A description, screenshots, and more


Note: This page contains many screen captures and will probably take a few moments to fully load. Sorry about that. I could easily have created a separate page for each image... but then you'd be doing a lot more clicking back and forth to see them all, too. The benefit of just one page is that there is much less work for you.



When the program is first loaded, the user is presented with three choices, as shown to the right:

As you can see, WinBoard is more than just an interface to the Internet chess servers. It can also serve as a user interface for GNU Chess or Crafty, etc. It can also be used to view or edit game files.

(This tribute will concentrate on its use an Internet Chess Server interface.)



Click each of these images for a larger and more detailed view.



Of course, your screens will look different! It almost goes without saying that the color of the squares, pieces, text, board size, position, etc., can be configured to your own liking! Here are a few color combinations for the board that you may enjoy. I still haven't made up my mind which color configuration is my favorite!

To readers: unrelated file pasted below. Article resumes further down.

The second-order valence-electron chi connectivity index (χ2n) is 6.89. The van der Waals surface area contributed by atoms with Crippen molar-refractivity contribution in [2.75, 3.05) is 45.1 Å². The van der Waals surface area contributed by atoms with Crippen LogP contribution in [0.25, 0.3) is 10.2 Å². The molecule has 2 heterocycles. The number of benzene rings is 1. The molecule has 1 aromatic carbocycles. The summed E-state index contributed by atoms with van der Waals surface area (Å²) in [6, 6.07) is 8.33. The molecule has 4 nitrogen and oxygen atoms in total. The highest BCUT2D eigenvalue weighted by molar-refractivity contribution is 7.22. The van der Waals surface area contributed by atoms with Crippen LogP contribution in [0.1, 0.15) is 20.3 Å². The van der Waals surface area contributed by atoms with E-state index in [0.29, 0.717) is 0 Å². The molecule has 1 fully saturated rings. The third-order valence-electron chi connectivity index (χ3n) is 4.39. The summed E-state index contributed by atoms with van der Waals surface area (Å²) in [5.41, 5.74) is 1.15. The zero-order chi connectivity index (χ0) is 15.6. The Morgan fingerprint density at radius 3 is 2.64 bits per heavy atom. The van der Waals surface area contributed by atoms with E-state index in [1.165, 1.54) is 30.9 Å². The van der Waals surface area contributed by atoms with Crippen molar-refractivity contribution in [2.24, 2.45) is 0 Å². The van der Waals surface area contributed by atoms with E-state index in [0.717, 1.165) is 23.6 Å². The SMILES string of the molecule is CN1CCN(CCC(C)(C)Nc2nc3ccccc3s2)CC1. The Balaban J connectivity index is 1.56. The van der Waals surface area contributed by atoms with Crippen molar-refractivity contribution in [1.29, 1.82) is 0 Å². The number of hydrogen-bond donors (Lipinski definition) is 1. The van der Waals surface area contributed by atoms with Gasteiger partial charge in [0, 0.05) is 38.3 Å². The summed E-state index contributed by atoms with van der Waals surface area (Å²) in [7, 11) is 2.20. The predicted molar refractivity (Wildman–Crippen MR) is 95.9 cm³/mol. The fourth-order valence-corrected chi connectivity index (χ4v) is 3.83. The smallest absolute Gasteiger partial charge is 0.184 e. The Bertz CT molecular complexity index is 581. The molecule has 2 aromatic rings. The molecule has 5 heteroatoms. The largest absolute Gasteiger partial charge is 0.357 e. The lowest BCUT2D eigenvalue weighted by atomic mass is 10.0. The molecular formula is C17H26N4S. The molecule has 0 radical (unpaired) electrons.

The board you play on can be one of 18 different sizes! The larger ones will fill your entire screen!



Right-clicking anywhere in the text area brings up a completely configurable context menu box.

Such a box makes it very convenient to execute often-used commands.

Below is a very old screenshot of such a box. I periodically update and alter mine to serve me as my needs change. (It currently has about twice as many items!)

  With such a box try putting your mouse cursor over a player's name and then executing a right-click. Upon doing so, once this box comes up, select "Finger (player)" to finger this player, "History (player)" to check his history, "Vars (player)" to check his variables, etc. No typing at all!

You can read news items, match individual players, initiate seeks and rematches, all with no typing at all.

If someone sends out a SEEK that you wish to accept, one way to accept it is to put your mouse over the game number, right-click to bring up this box, and then select "Play (game number)." (Of course, you can always manually type "PLAY" and then the game number too!)

Here are the steps required to configure this box to your own liking.